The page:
Wednesday, March 13, 2013

Picky Eaters

Now, today I was teaching a nutrition education workshop and was so happy with the turnout of parents attending!  I hope there's good turnout for this post too, because many, many parents find this topic difficult.  Drumroll please...


I know, little ones will be little ones, but trust me, you've got this in the (grocery) bag.

Here are a few simple tips to get us going...

1. Use dip!  Many kids love raw baby carrots, celery sticks, pepper slices, or broccoli crowns.  They like them even more when there is a dip available (and rightfully so- don't we all?).  You're the caregiver, so you can offer healthy dips in the correct portions.  Perhaps you make a dip of greek yogurt, celery salt, dill seasoning, and low-fat mayonnaise, or maybe you're in a rush, and some simple ranch dressing will do the trick.  Remember, dips make veggies taste better, but we want to be having veggies with some dip, not dip with some veggies.

Photo courtesy of:

2. Be a role model.  Kids look up to you all day, everyday.  This means that parents and adults who surround children are their role models, and this goes with food too!  When mom, dad, aunt, babysitter, grandmother, cousin, family friend, etc. eat meals with our little ones and express their excitement and enjoyment over eating vegetables, kids catch on!  On the other hand, if we raise children accustomed to adults ordering a double side of french fries instead of a vegetable, children will follow in suite.  Try to be a good role model by choosing vegetables and fruits at meals and snacks.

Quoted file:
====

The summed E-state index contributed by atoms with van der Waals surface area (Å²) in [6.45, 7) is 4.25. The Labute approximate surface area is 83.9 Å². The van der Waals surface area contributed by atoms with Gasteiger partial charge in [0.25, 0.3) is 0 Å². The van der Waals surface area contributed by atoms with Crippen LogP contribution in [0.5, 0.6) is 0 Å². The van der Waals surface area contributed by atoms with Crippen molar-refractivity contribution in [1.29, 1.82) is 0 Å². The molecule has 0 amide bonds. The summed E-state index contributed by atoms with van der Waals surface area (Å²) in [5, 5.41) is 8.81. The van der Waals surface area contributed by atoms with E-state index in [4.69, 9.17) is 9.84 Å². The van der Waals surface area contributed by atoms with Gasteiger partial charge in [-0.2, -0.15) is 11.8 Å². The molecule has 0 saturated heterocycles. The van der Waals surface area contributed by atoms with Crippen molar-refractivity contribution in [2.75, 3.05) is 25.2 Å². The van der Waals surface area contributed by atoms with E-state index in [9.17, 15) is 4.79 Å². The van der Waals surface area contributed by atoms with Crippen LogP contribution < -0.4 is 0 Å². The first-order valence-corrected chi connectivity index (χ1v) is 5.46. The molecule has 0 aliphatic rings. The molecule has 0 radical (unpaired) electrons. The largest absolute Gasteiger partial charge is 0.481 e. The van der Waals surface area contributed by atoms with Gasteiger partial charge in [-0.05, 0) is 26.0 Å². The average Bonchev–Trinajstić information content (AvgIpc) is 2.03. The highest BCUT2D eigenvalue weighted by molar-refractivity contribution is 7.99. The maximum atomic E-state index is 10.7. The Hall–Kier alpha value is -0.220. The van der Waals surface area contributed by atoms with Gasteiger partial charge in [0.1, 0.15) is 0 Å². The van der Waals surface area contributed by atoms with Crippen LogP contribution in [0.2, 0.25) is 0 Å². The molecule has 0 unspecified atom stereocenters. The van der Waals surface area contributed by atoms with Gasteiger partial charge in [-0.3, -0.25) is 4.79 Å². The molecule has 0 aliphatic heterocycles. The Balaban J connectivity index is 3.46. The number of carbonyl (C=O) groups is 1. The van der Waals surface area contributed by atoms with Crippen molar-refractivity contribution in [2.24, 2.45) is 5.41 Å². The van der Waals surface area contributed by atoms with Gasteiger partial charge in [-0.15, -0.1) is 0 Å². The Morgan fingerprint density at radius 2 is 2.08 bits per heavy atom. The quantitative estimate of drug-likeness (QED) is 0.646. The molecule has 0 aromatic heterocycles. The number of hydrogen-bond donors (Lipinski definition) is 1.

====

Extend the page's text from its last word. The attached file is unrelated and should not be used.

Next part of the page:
Photo courtesy of:

3. Have vegetables available in the home.  If vegetables are in abundance in the home, they will become customary, just like cookies and crackers so quickly become a staple in many homes.  If children are used to being offered vegetables as a snack or at meals, vegetables soon become second nature.

4. When cooking or baking, include vegetables more often.  Instead of keeping your usual routine of a vegetable on the side of the plate, can you throw some sauteed peppers in your spaghetti sauce?  Instead of simply chicken burritos, can you add lettuce, tomatoes, onions, or even squash?  Perhaps instead of a typical sweet bread, can you bake oatmeal zucchini bread?  Another great recipe is sweet potato quesadillas.  We don't want to be tricking our little ones too much though, because they are soon going to grow up and be adults.  We want them to be able to make healthful choices themselves.

5. Include children during shopping, cooking, and meal times.  If your young one is old enough and you have the time, including them at the grocery store (I understand this is the most difficult tip) and talking with them about vegetables in the produce section can really intrigue children.  Kids love to learn!  Remember, they love to learn even more when the information comes from you!  So, soak up the moment, and include them at dinner.  Maybe they can set the table or pick out the vegetable serving utensils.  Can then be in charge of telling everyone what is being offered at dinner?  Most little ones love to be included, so let them in!